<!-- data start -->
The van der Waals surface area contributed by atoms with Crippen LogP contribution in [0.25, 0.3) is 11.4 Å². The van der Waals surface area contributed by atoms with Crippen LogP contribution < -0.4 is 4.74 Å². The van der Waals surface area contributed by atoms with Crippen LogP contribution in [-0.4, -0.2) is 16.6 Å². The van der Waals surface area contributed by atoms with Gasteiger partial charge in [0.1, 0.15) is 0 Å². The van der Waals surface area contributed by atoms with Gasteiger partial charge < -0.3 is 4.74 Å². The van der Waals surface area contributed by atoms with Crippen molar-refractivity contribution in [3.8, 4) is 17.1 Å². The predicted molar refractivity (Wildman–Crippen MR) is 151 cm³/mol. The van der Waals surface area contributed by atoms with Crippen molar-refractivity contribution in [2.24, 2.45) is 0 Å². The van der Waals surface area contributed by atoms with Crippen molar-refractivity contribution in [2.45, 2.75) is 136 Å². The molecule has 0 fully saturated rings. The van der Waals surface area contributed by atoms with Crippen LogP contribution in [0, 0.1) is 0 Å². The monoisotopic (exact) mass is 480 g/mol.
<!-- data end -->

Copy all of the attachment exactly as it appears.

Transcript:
The van der Waals surface area contributed by atoms with Crippen LogP contribution in [0.25, 0.3) is 11.4 Å². The van der Waals surface area contributed by atoms with Crippen LogP contribution < -0.4 is 4.74 Å². The van der Waals surface area contributed by atoms with Crippen LogP contribution in [-0.4, -0.2) is 16.6 Å². The van der Waals surface area contributed by atoms with Gasteiger partial charge in [0.1, 0.15) is 0 Å². The van der Waals surface area contributed by atoms with Gasteiger partial charge < -0.3 is 4.74 Å². The van der Waals surface area contributed by atoms with Crippen molar-refractivity contribution in [3.8, 4) is 17.1 Å². The predicted molar refractivity (Wildman–Crippen MR) is 151 cm³/mol. The van der Waals surface area contributed by atoms with Crippen molar-refractivity contribution in [2.24, 2.45) is 0 Å². The van der Waals surface area contributed by atoms with Crippen molar-refractivity contribution in [2.45, 2.75) is 136 Å². The molecule has 0 fully saturated rings. The van der Waals surface area contributed by atoms with Crippen LogP contribution in [0, 0.1) is 0 Å². The monoisotopic (exact) mass is 480 g/mol.